Back in the old days, at least back to '68 and my first years here in France, strikes came with warm weather. It seems to make sense: days are long, so the disruption can go on longer; it's usually nice walking or marching weather, depending on what side of the strike you are.
Then some years ago, they started striking in cold, freezing weather. Of course the government started introducing major reforms that university students would protest in November or December - perhaps thinking that the students wouldn't march in the cold. But you'd think they'd have figured out, by now, that students don't care about the weather. (The fact that they have to wear their coats in class because of the poor heating means it doesn't make much difference to them.)
Transport workers can strike in all seasons, but they've decided that the best season is when commuters have to get up in the freezing cold and walk, hitch-hike, bike, or find some other way of getting to work. And they decided that one-day strikes weren't inconvenient enough. Now, they announce a one-day strike and then extend it day-by-day, so you don't know how you're going to organize your trip the next day.
A lot of us remember the strike in November-December '95. For some, it was the downfall of the Juppé government; for me it was the end of the Model F van. I was teaching at Langues et Affairs in Levallois at the time; I'd leave home at about 6:00 with the hope I'd arrive at work by 9:00. After work, at 12, I'd drop off anyone else who left at the same time. I remember one guy, who didn't live far from Nogent, who came by bike and we'd load up his bike into the van. One day, I had two passengers with bikes. That was a day it snowed. Towards the end of the strike, some of the students were no longer coming to class and by the last day there was only one. Since we knew that there would only be the two of us, we arranged to meet at a café midway between our homes. By then, I no longer had a car. The Model F sputtered and died at a traffic light one morning - couldn't take the overheating in traffic jams any more.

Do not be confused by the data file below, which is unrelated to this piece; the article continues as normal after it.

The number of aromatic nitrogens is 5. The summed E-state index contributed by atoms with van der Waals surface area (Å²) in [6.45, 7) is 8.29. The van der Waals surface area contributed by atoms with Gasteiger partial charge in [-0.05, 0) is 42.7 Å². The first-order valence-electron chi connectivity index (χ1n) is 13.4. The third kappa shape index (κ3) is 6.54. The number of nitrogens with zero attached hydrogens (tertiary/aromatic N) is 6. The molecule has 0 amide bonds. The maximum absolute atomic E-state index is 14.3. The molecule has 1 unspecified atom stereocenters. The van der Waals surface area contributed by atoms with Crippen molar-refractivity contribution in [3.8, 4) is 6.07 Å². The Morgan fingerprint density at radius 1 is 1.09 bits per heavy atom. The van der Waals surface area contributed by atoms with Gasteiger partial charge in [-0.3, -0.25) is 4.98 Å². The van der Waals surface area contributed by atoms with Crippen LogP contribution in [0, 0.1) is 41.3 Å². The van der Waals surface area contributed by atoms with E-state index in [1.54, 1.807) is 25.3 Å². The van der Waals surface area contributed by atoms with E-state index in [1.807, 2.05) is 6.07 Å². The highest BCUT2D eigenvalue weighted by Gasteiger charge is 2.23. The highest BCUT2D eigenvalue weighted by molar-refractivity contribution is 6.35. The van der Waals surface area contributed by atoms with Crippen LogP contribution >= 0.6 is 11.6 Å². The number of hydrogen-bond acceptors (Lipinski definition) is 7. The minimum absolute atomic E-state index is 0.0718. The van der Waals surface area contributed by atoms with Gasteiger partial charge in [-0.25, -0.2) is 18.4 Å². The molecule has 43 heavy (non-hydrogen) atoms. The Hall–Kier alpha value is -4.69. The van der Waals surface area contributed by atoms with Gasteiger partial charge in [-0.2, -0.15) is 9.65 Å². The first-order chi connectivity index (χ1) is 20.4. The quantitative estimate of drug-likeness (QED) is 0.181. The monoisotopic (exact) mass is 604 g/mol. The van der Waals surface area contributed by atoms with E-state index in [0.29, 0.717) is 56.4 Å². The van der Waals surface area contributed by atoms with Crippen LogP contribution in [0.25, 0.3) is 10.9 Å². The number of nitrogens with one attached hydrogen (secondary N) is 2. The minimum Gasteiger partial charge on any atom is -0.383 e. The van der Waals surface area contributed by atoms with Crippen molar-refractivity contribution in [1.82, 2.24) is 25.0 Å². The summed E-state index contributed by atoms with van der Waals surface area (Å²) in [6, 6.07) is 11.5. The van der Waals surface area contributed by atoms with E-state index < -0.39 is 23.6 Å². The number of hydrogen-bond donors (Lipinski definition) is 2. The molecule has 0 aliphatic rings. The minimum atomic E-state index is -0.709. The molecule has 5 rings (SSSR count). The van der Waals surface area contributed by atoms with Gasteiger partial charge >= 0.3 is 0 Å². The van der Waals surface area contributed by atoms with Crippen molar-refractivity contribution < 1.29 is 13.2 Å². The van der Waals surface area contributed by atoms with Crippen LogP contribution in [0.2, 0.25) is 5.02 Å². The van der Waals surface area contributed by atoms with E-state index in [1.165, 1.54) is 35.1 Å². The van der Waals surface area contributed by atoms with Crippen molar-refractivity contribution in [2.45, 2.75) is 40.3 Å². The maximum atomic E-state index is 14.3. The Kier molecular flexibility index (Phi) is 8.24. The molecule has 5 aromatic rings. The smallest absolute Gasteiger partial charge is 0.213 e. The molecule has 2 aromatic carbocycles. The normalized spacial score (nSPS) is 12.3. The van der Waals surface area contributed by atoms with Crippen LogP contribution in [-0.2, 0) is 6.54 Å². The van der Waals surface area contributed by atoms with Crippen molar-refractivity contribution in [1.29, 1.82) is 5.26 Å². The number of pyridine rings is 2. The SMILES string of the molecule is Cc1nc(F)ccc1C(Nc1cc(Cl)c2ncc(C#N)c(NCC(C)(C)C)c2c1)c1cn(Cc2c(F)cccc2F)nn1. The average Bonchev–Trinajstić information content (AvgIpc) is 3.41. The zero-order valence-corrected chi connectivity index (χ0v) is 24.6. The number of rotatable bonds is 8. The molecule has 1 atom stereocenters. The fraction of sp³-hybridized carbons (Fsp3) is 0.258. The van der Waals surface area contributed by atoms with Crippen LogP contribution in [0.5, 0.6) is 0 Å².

Since then, the '95 strike is the one against all others are measured and late fall strikes have become the standard. It doesn't matter what the issue of the day is. It does matter who is in power; when Sarkozy won the election, it was a given that his government would have to face these strikes. It doesn't matter that hardly anyone in France belongs to a union; the unions are really political entities with political agendas.
There was a warm-up strike a month ago - it lasted two days. This time they started on Wednesday (that really means Tuesday at 8:00 p.m.) and it looks like it'll continue on to next week. (Anne made contingency plans and has spent the week at Claire's.) It's been very cold, but sunny. I'm not working, so it's not a daily headache for me. Yesterday, I had to go in to Paris - the metro line from Vincennes was operating, so I walked to Vincennes (45 minutes) and got the metro. Coming back, I even got on a bus before it got too crowded and didn't have to walk back to Nogent. People are very nice during strikes: drivers pick up hitch-hikers; commuters squished in metros and busses are polite and even start conversations; you're excused if you're late.... Boy! Am I glad I don't have to drive to Plessis-Robinson now!